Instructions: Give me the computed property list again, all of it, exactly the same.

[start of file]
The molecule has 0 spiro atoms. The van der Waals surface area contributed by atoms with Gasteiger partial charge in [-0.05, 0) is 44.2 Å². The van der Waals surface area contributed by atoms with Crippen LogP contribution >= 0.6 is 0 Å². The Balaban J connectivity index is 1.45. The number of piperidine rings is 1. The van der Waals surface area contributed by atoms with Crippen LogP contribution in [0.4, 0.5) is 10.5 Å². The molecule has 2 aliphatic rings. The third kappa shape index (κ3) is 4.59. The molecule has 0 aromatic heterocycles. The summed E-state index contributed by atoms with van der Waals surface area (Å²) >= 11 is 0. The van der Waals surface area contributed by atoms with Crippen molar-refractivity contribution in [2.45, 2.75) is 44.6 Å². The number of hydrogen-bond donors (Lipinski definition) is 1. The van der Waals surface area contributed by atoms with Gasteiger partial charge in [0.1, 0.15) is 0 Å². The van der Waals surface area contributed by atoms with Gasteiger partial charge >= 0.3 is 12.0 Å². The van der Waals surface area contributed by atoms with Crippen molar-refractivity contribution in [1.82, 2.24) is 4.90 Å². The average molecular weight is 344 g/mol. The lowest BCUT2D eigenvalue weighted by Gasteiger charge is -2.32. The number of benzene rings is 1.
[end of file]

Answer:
The molecule has 0 spiro atoms. The van der Waals surface area contributed by atoms with Gasteiger partial charge in [-0.05, 0) is 44.2 Å². The van der Waals surface area contributed by atoms with Crippen LogP contribution >= 0.6 is 0 Å². The Balaban J connectivity index is 1.45. The number of piperidine rings is 1. The van der Waals surface area contributed by atoms with Crippen LogP contribution in [0.4, 0.5) is 10.5 Å². The molecule has 2 aliphatic rings. The third kappa shape index (κ3) is 4.59. The molecule has 0 aromatic heterocycles. The summed E-state index contributed by atoms with van der Waals surface area (Å²) >= 11 is 0. The van der Waals surface area contributed by atoms with Crippen molar-refractivity contribution in [2.45, 2.75) is 44.6 Å². The number of hydrogen-bond donors (Lipinski definition) is 1. The van der Waals surface area contributed by atoms with Gasteiger partial charge in [0.1, 0.15) is 0 Å². The van der Waals surface area contributed by atoms with Gasteiger partial charge >= 0.3 is 12.0 Å². The van der Waals surface area contributed by atoms with Crippen molar-refractivity contribution in [1.82, 2.24) is 4.90 Å². The average molecular weight is 344 g/mol. The lowest BCUT2D eigenvalue weighted by Gasteiger charge is -2.32. The number of benzene rings is 1.